An extremely bloated mother is constantly mistaken for being pregnant due to a condition dubbed ‘endo belly’.
Amelia Veitch suffers from endometriosis, which occurs when cells in the lining of the womb grow outside the uterus.
In her case, the cells have developed in her ovaries, causing severe bloating below her stomach and leaving her in excruciating pain.
Bloating is common during women’s menstrual cycles, but for those who are battling endometriosis, it is more severe and tends to worsen throughout the day
Ms Veitch, a bank worker from Southend-on-Sea in Essex, is forced to take time off work when she becomes so bloated her clothes don’t fit.
Amelia Veitch suffers from endometriosis, which occurs when cells in the lining of the womb grow outside the uterus
The condition, which affects one in 10 women with varying severity, causes her stomach to bloat, particularly when she’s on her period
The mother revealed her symptoms get worse when she’s on her period, causing her immense embarrassment.
She said: ‘There were times at work when my uniform wouldn’t even fit, and that’s when I have had to call in sick. People would say ‘congratulations’ and ask me when my baby is due.
‘Even random people in the street look at my stomach and say congratulations. Sometimes I correct them, but it drags me down – it’s confidence knocking.
‘I bloat when I’m tired, after sex, when I’m ovulating, on my period. It affects everything I do, it affects my partner. The only clothes I fit into are pyjamas.’
Ms Veitch was diagnosed with the condition in November 2018, despite suffering with debilitating symptoms since the age of nine.
Endometriosis is a condition and affects one in 10 women in the UK. Symptoms include migraines, chronic fatigue, heavy periods and severe constipation.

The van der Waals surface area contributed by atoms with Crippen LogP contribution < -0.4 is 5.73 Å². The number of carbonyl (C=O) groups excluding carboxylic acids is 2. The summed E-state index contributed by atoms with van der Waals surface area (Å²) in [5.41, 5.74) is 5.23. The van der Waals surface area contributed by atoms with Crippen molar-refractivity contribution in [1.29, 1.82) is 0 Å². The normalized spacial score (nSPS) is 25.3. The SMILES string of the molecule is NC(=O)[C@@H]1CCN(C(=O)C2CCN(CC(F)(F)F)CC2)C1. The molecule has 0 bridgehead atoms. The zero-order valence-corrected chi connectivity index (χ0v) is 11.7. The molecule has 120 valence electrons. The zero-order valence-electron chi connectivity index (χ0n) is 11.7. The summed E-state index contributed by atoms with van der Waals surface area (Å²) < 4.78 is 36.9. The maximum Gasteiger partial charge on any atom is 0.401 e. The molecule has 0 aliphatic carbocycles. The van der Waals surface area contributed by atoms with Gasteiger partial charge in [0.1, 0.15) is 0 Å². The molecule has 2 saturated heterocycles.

Ms Veitch said the misplaced pregnancy comments have hit her especially hard as she has suffered three miscarriages because the condition also affects fertility.
She said: ‘Correcting people who think I’m pregnant mentally gets me down. It really takes its toll. I have difficulty conceiving. With endometriosis you’re at higher risk of miscarriage.
‘People should think before they ask when it’s due because they don’t know my personal struggles.’
Due to her endometriosis, the mother has been hospitalised four times this year.
It is even starting to ruin her career as she was forced to quit because the disease leaves her bedridden for up to one week at a time.
She said: ‘I was working towards a promotion before I quit, but now I look unreliable and it’s left us under financial strain.
‘I know the paramedics because I have to call them out so often.
‘My bladder goes into retention and I have to be catheterised at the hospital.
‘I rely on pain relief every day to get me through the day due to the constant unbearable ache that I have in my lower tummy.
‘I get a shooting pain up my rectum that’s so painful I have to go to hospital and I’m on daily doses of morphine.’
The illness has left Ms Veitch struggling to take care of her daughter, Ava-Grace, five, at times.
She said her daughter suffers with separation anxiety because she spends so much time either in bed and in hospital. Ms Veitch credits her partner for keeping the family functioning.
The mother added: ‘If I’m in pain, I also can’t run around after Ava and I can’t always pick her up from school.
‘I’m lucky I’ve got Chris, but it puts pressure on him and our relationship. He’s working, cooking, doing housework and I’m saying ‘get me a hot water bottle, get me this and that’.’
Despite her struggles, she plans to go back to work next month and hopes to have another child in the future.
She now works with charity, Women with Endometriosis, who support women living with the little-understood condition.
Ms Veitch said: ‘People don’t understand the pain that it causes. It’s invisible. If you lose a leg people can see, with invisible illnesses it’s a touchy subject to talk about.
‘I felt like I wasn’t believed before and I felt so relieved when I was finally diagnosed.’